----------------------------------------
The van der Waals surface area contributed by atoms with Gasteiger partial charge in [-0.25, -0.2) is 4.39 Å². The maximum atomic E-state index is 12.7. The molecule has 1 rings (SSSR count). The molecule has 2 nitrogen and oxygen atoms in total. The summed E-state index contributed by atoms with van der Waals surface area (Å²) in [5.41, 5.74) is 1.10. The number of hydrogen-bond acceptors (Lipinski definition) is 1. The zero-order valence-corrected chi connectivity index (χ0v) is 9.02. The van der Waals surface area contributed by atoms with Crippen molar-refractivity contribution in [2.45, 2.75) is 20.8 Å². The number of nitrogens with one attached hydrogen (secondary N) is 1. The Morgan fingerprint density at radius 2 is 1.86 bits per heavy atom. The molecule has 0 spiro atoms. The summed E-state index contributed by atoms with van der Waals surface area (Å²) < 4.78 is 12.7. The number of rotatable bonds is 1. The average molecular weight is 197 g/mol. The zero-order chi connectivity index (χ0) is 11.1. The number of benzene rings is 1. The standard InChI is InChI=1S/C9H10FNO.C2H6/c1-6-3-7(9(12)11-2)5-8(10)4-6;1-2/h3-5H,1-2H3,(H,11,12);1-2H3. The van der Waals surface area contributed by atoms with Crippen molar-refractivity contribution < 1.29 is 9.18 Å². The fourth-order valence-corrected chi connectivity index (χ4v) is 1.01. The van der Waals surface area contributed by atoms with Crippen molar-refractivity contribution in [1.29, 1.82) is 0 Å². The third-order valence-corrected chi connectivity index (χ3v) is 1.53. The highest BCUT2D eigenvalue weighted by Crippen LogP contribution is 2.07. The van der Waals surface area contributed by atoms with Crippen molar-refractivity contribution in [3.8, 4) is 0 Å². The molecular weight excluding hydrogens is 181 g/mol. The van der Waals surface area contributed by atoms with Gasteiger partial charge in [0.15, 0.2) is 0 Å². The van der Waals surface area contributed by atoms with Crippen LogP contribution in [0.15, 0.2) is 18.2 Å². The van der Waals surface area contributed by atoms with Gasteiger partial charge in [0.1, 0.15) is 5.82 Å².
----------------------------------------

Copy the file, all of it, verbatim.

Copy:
The van der Waals surface area contributed by atoms with Gasteiger partial charge in [-0.25, -0.2) is 4.39 Å². The maximum atomic E-state index is 12.7. The molecule has 1 rings (SSSR count). The molecule has 2 nitrogen and oxygen atoms in total. The summed E-state index contributed by atoms with van der Waals surface area (Å²) in [5.41, 5.74) is 1.10. The number of hydrogen-bond acceptors (Lipinski definition) is 1. The zero-order valence-corrected chi connectivity index (χ0v) is 9.02. The van der Waals surface area contributed by atoms with Crippen molar-refractivity contribution in [2.45, 2.75) is 20.8 Å². The number of nitrogens with one attached hydrogen (secondary N) is 1. The Morgan fingerprint density at radius 2 is 1.86 bits per heavy atom. The molecule has 0 spiro atoms. The summed E-state index contributed by atoms with van der Waals surface area (Å²) < 4.78 is 12.7. The number of rotatable bonds is 1. The average molecular weight is 197 g/mol. The zero-order chi connectivity index (χ0) is 11.1. The number of benzene rings is 1. The standard InChI is InChI=1S/C9H10FNO.C2H6/c1-6-3-7(9(12)11-2)5-8(10)4-6;1-2/h3-5H,1-2H3,(H,11,12);1-2H3. The van der Waals surface area contributed by atoms with Crippen molar-refractivity contribution < 1.29 is 9.18 Å². The fourth-order valence-corrected chi connectivity index (χ4v) is 1.01. The van der Waals surface area contributed by atoms with Crippen molar-refractivity contribution in [1.29, 1.82) is 0 Å². The third-order valence-corrected chi connectivity index (χ3v) is 1.53. The highest BCUT2D eigenvalue weighted by Crippen LogP contribution is 2.07. The van der Waals surface area contributed by atoms with Crippen molar-refractivity contribution in [3.8, 4) is 0 Å². The molecular weight excluding hydrogens is 181 g/mol. The van der Waals surface area contributed by atoms with Gasteiger partial charge in [0.15, 0.2) is 0 Å². The van der Waals surface area contributed by atoms with Crippen LogP contribution in [0.15, 0.2) is 18.2 Å². The van der Waals surface area contributed by atoms with Gasteiger partial charge in [0.1, 0.15) is 5.82 Å².